On the right, winning incumbent Xavier Bertrand crowed that the National Rally wasn’t only “stopped” in his region, the Hauts-de-France in the north, but “we made it retreat greatly.”

Another winner on the right, Laurent Wauquiez, said the far right had been left “no room to prosper” in his region, Auvergne-Rhône-Alpes.

Although focused on local issues, and marked by record-low turnout, the regional voting was scrutinized as a test of whether the National Rally is gaining in acceptability. Ms. Le Pen has spent a decade trying to cast off the extremist reputation that repelled many French voters in the party’s previous guise as the National Front. The party’s renewed failure to win a region suggested that Ms. Le Pen and her party remain unpalatable to many before the 2022 presidential vote.

But voter interest was also tepid, at best, with only one-third turning out. Among the few who cast ballots, some lamented that young voters, in particular, appeared to be squandering the last voting opportunity before the 2022 presidential poll.

“It’s shameful,” said Suzette Lefèvre, a retiree who voted in Saint-Quentin in northern France. “Our parents fought for us for this and people aren’t following suit.”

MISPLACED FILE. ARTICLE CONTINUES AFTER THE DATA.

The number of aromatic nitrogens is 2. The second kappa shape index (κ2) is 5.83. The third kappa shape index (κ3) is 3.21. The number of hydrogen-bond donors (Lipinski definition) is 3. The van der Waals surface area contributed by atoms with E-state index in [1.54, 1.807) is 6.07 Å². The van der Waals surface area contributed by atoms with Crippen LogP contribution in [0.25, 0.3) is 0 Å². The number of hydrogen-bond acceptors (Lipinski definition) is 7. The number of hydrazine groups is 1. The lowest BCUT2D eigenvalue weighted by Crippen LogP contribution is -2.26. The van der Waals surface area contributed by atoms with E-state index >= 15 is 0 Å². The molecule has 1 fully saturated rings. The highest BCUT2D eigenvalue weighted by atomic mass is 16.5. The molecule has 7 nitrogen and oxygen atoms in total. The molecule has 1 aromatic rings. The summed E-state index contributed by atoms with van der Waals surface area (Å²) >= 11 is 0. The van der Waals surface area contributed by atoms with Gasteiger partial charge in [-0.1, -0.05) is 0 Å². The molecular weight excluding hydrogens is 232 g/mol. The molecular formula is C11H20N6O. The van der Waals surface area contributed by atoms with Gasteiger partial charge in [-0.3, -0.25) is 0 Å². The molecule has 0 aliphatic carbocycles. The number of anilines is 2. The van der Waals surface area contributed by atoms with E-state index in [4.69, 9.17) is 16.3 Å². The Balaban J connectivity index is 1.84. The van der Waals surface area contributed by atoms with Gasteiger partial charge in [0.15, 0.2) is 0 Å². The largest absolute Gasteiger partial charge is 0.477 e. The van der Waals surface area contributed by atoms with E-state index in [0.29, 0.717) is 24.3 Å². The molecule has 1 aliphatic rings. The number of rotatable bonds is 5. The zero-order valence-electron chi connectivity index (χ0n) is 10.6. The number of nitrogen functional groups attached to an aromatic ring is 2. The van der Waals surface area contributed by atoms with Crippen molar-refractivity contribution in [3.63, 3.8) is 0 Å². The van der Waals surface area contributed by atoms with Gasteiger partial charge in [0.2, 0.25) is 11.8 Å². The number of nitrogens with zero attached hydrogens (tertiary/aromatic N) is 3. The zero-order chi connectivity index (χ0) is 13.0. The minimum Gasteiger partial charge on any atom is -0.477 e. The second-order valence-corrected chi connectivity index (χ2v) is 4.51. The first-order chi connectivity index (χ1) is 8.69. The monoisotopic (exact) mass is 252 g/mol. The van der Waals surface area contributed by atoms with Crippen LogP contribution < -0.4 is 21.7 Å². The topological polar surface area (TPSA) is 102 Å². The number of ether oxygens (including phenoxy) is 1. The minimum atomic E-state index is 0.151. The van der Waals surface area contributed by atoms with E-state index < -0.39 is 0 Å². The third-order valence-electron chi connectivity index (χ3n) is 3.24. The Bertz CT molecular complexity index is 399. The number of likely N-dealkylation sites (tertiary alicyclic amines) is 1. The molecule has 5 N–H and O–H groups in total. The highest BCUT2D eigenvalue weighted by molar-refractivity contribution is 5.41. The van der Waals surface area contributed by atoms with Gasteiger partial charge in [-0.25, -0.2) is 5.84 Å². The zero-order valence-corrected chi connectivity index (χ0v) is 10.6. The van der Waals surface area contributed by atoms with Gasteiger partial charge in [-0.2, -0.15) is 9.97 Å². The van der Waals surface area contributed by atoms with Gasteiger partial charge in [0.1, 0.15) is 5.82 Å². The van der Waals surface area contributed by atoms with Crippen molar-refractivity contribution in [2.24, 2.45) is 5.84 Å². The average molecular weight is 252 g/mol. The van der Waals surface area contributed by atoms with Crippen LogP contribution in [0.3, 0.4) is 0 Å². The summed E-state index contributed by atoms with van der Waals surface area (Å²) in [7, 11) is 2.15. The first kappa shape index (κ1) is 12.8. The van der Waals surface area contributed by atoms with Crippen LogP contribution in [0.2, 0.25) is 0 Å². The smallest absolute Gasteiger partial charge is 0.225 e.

Philippe Corbonnois, another retiree who turned out in Saint-Quentin, opined that young people “maybe don’t believe in politics.”

A record-low turnout of 33% in the first round of voting on June 20 proved particularly damaging for the National Rally and Ms. Le Pen’s hopes of securing a regional breakthrough.

Polls had suggested Ms. Le Pen’s party had some momentum. But that wasn’t borne out at the ballot box. A major question in the runoff had been whether voters would band together to keep Ms. Le Pen’s party out of power as they did in the past, repulsed by her anti-immigration and anti-European Union populism and the racist, anti-Semitic image that clung to the National Front, which was founded by her father, Jean-Marie Le Pen.

The party dominated the first round of the last regional elections in 2015 but also collapsed in the runoff as parties and voters joined together against it.